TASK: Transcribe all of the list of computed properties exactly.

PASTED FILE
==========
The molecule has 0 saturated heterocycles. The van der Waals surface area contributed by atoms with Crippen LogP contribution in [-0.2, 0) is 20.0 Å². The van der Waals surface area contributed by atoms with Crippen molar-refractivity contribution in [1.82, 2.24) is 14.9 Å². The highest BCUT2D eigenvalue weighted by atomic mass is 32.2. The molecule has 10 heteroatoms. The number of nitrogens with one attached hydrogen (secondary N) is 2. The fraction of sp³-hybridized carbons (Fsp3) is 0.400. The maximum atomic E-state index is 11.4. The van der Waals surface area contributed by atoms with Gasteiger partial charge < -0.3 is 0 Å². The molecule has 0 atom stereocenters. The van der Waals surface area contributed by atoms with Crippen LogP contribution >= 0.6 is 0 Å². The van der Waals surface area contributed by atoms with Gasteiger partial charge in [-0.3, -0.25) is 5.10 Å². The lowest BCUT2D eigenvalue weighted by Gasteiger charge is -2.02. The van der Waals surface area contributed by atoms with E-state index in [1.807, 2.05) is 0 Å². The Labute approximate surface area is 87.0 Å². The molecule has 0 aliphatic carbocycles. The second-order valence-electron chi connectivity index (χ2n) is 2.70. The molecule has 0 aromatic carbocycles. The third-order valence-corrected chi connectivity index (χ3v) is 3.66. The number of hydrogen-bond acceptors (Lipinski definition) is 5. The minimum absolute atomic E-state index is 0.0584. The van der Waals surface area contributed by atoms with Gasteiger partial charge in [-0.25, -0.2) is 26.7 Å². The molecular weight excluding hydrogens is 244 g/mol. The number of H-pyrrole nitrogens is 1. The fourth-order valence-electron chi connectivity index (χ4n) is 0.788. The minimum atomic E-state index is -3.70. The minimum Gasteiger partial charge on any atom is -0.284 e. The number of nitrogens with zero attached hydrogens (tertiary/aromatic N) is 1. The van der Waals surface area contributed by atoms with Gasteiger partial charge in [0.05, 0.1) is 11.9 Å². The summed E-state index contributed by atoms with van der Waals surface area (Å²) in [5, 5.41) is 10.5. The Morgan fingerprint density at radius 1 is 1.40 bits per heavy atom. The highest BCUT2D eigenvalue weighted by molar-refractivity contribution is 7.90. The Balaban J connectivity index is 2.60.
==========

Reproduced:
The molecule has 0 saturated heterocycles. The van der Waals surface area contributed by atoms with Crippen LogP contribution in [-0.2, 0) is 20.0 Å². The van der Waals surface area contributed by atoms with Crippen molar-refractivity contribution in [1.82, 2.24) is 14.9 Å². The highest BCUT2D eigenvalue weighted by atomic mass is 32.2. The molecule has 10 heteroatoms. The number of nitrogens with one attached hydrogen (secondary N) is 2. The fraction of sp³-hybridized carbons (Fsp3) is 0.400. The maximum atomic E-state index is 11.4. The van der Waals surface area contributed by atoms with Gasteiger partial charge < -0.3 is 0 Å². The molecule has 0 atom stereocenters. The van der Waals surface area contributed by atoms with Crippen LogP contribution >= 0.6 is 0 Å². The van der Waals surface area contributed by atoms with Gasteiger partial charge in [-0.3, -0.25) is 5.10 Å². The lowest BCUT2D eigenvalue weighted by Gasteiger charge is -2.02. The van der Waals surface area contributed by atoms with E-state index in [1.807, 2.05) is 0 Å². The Labute approximate surface area is 87.0 Å². The molecule has 0 aliphatic carbocycles. The second-order valence-electron chi connectivity index (χ2n) is 2.70. The molecule has 0 aromatic carbocycles. The third-order valence-corrected chi connectivity index (χ3v) is 3.66. The number of hydrogen-bond acceptors (Lipinski definition) is 5. The minimum absolute atomic E-state index is 0.0584. The van der Waals surface area contributed by atoms with Gasteiger partial charge in [-0.25, -0.2) is 26.7 Å². The molecular weight excluding hydrogens is 244 g/mol. The number of H-pyrrole nitrogens is 1. The fourth-order valence-electron chi connectivity index (χ4n) is 0.788. The minimum atomic E-state index is -3.70. The minimum Gasteiger partial charge on any atom is -0.284 e. The number of nitrogens with zero attached hydrogens (tertiary/aromatic N) is 1. The van der Waals surface area contributed by atoms with Gasteiger partial charge in [0.05, 0.1) is 11.9 Å². The summed E-state index contributed by atoms with van der Waals surface area (Å²) in [5, 5.41) is 10.5. The Morgan fingerprint density at radius 1 is 1.40 bits per heavy atom. The highest BCUT2D eigenvalue weighted by molar-refractivity contribution is 7.90. The Balaban J connectivity index is 2.60.